San Jose City College

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Articles and Other Determiners

Writers make article and determiner errors when they use an article or determiner unnecessarily, fail to use one when necessary, use the wrong article or determiner, or use an article or determiner that does not agree in number with the noun.

Indefinite Articles:
A | AN
The Definite Article: THE Zero Article Other Determiners

A + singular indefinite count noun   [ExamplesAny singular count noun must be preceded by an article or some other determiner.

Use the indefinite article a before a singular indefinite (nonspecific) count noun that begins with a consonant sound.

   A) I need a pen. Do you have one I could borrow?
   B) I have a pencil. Will that do?

Note that the speakers are not referring to a specific pen or pencil. Any one will do.


AN + indefinite count noun beginning with a vowel sound [ExamplesUse AN before an indefinite noun or noun phrase beginning with a vowel sound:
    an honor student
    an honest man
    an award

Some words look like they begin with a vowel sound but actually begin with the /y/ sound as in you or your. Use the article a before these nouns:
    a university
    a union
    a European student
    a euphemism

A/AN + generic noun [ExamplesThe indefinite article is also used to make general statements, i.e., before generic nouns that refer to any member of a class:

    A flashlight is a useful tool to have in emergencies.
    A cell phone is even more useful.

Remember that generic nouns do not refer to any item in particular. The statment is made about any item in the class named by the noun. [A/AN + generic noun is just one of three ways to generalize. The other two ways are covered under the definite article and zero article.]

THE + singular or plural definite noun   [ExamplesA noun becomes definite the second time it is mentioned:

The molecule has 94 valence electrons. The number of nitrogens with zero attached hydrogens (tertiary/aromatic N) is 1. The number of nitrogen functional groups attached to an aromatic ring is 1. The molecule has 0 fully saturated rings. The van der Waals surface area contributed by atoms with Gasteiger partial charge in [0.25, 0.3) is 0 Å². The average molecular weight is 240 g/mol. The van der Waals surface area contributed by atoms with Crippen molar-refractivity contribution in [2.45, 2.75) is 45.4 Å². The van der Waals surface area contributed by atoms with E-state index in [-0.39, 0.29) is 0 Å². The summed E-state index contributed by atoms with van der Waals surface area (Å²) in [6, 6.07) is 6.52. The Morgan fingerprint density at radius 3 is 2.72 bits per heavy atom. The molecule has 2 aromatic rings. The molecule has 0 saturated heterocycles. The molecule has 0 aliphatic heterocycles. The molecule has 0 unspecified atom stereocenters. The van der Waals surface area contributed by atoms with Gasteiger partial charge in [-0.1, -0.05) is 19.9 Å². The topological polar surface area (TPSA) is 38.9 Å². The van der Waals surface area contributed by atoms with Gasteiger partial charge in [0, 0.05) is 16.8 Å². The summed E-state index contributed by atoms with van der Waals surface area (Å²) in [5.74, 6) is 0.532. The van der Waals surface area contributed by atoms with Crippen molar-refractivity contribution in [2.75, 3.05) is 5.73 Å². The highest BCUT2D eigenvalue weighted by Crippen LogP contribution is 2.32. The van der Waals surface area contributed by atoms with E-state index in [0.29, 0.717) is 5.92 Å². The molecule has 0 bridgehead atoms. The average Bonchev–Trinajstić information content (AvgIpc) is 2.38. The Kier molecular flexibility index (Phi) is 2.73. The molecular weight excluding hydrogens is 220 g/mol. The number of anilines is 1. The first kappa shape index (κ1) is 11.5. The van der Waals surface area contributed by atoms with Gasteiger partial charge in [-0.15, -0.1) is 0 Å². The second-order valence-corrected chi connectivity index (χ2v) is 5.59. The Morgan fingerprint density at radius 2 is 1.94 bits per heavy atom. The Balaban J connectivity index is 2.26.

A toad hopped into the road.
    A boy on a bicycle ran over the toad and squished it.

THE + a limited noun   [Examples]A noun is limited when a modifying adjective phrase or clause follows it.

     The boy who ran over the toad felt weird.
     The boy riding with him laughed.
     The toad in the road was dead.

THE + a unique noun [ExamplesUse the definite article when the noun refers to something unique:
    the sun, the moon, the stars
    the government, the budget, the deficit

THE + a generic noun  [Examples]Use the definite article to generalize with a singular generic noun:
    The fox is a sly animal. (any fox rather than one in particular)
    The elephant has been hunted for ivory. (any elephant rather than one in particular)

Whenever you can say any or all foxes or any or all elephants, you know the noun is generic.

THE + geographical nouns [Examples Use the definite article before geographical names and regions:
    the Pacific, the Atlantic, the Mediterranean
    The Amazon, the Yellow River, the Nile
    the East, the West, the North, the South
    the South Pole, the North Pole, the Equator
    The Sierras, the Himalayas, the Rockies
    the Bay, the Gulf, the Delta